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Author Topic: Credit Info Exposed in TransUnion Credential Stuffing Attack  (Read 37 times)
javajolt
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« on: October 08, 2019, 03:18:54 AM »
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Using a credential stuffing attack, an unauthorized person was able to gain access to a TransUnion Canada web portal and use it to pull consumer credit files.

BleepingComputer has learned that starting last week TransUnion Canada began sending out data security incident notifications via postal mail to consumers whose information was exposed in a credential stuffing attack.


                                  TransUnion Data Security Incident Notification - Click to see full size

These notifications state that an unauthorized user utilized a TransUnion business portal to perform credit file lookups between June 28th and July 11th, 2019. The attacker was able to gain access to the portal using a TransUnion customer's account that was stolen in a credential stuffing attack.

Quote
"Trans Union of Canada, Inc ("TransUnion") is writing to let you know about a data security incident. Our customer, CWB National Leasing Inc.'s ("CWB National Leasing"), has advised us that their access code to TransUnion systems may have been misappropriated and used to access information about you without authorization. Upon becoming aware of the incident, TransUnion commenced an investigation.

By way of background, TransUnion operates a portal through which our business customers can retrieve consumer credit files for permitted purposes. An unidentified person illegal obtained CWB National Leasing's access code and password to the portal, which has permitted access to some of TransUnion's credit file information between approximately June 28 and July 11, 2019. TransUnion has confirmed that the login credentials were terminated."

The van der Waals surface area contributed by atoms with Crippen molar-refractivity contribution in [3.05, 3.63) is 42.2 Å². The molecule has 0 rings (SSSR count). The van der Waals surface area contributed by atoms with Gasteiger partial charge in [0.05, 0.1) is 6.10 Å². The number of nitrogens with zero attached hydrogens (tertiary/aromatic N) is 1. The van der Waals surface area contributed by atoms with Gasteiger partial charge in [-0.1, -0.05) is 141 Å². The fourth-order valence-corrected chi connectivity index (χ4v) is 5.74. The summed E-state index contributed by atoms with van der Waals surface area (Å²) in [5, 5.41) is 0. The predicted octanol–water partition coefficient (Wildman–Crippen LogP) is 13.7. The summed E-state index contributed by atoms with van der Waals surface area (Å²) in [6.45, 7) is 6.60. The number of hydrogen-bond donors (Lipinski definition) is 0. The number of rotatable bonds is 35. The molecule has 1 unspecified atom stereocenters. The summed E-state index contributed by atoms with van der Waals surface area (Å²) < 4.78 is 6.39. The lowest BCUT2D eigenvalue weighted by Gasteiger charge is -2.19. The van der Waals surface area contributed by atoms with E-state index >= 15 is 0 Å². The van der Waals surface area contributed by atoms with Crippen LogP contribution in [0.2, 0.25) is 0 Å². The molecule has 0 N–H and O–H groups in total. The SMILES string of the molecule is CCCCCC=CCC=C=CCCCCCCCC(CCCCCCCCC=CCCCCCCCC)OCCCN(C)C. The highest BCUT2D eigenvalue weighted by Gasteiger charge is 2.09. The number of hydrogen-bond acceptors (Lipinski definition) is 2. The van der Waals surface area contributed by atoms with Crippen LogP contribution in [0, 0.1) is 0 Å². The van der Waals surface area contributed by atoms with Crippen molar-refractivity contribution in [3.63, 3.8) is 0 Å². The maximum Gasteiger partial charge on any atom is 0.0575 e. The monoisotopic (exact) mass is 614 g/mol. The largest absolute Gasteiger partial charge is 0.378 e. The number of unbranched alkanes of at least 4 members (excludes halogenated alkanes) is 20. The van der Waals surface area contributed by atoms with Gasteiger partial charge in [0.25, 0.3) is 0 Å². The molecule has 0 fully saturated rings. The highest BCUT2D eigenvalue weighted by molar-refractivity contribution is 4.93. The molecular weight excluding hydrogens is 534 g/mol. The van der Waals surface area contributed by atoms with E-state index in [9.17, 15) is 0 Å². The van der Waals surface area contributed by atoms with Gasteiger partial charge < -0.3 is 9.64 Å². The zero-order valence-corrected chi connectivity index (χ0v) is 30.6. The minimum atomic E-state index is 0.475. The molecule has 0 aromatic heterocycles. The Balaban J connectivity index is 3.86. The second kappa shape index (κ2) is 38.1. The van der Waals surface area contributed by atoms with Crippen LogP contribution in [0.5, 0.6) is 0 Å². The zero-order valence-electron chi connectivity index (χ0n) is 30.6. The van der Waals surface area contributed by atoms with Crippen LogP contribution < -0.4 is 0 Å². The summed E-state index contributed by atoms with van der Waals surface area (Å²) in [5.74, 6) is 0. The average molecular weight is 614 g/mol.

Once the unauthorized user gained access to the TransUnion portal, they could perform credit searches using a consumer's name, address, DOB, or Social Insurance Number ("SIN).

If the correct information was entered, a credit file would be shown that contains the consumer's name, date of birth, current and past addresses, and information related to the credit, such as loan obligations, amounts owed, and payment history. Actual account numbers, though, would not be included in the report.

TransUnion issued the following statement to BleepingComputer in response to our questions:

Quote
“TransUnion Canada learned in August that some consumer credit files in Canada may have been accessed without authorization through the fraudulent use of a customer’s login credentials.  While the unauthorized access was not the result of a breach or failure of TransUnion’s systems or our customer’s systems, the protection of consumer information is our top priority, and we therefore proactively notified the population whose information may have been accessed.

TransUnion continues to look for ways to further strengthen our defenses against unauthorized access of any kind to TransUnion data. All organizations are at risk of criminal attacks and fraud, and we support our customers in their efforts to protect data by sharing best practices and implementing safeguards such as access controls, monitoring, and audits.”


While this is not a data breach in the sense that the hacker was able to gain access to the TransUnion's full database, it is still concerning as they would have been able to query for a consumer's credit file.

As the information exposed in this security incident could easily be used by the attacker for identity theft, it is strongly recommended that all affected users monitor their credit history for fraudulent activity or new unauthorized lines of credit.

Affected consumers should also take advantage of the two years of free credit and fraud monitoring services being offered by TransUnion as part of this security incident.

source
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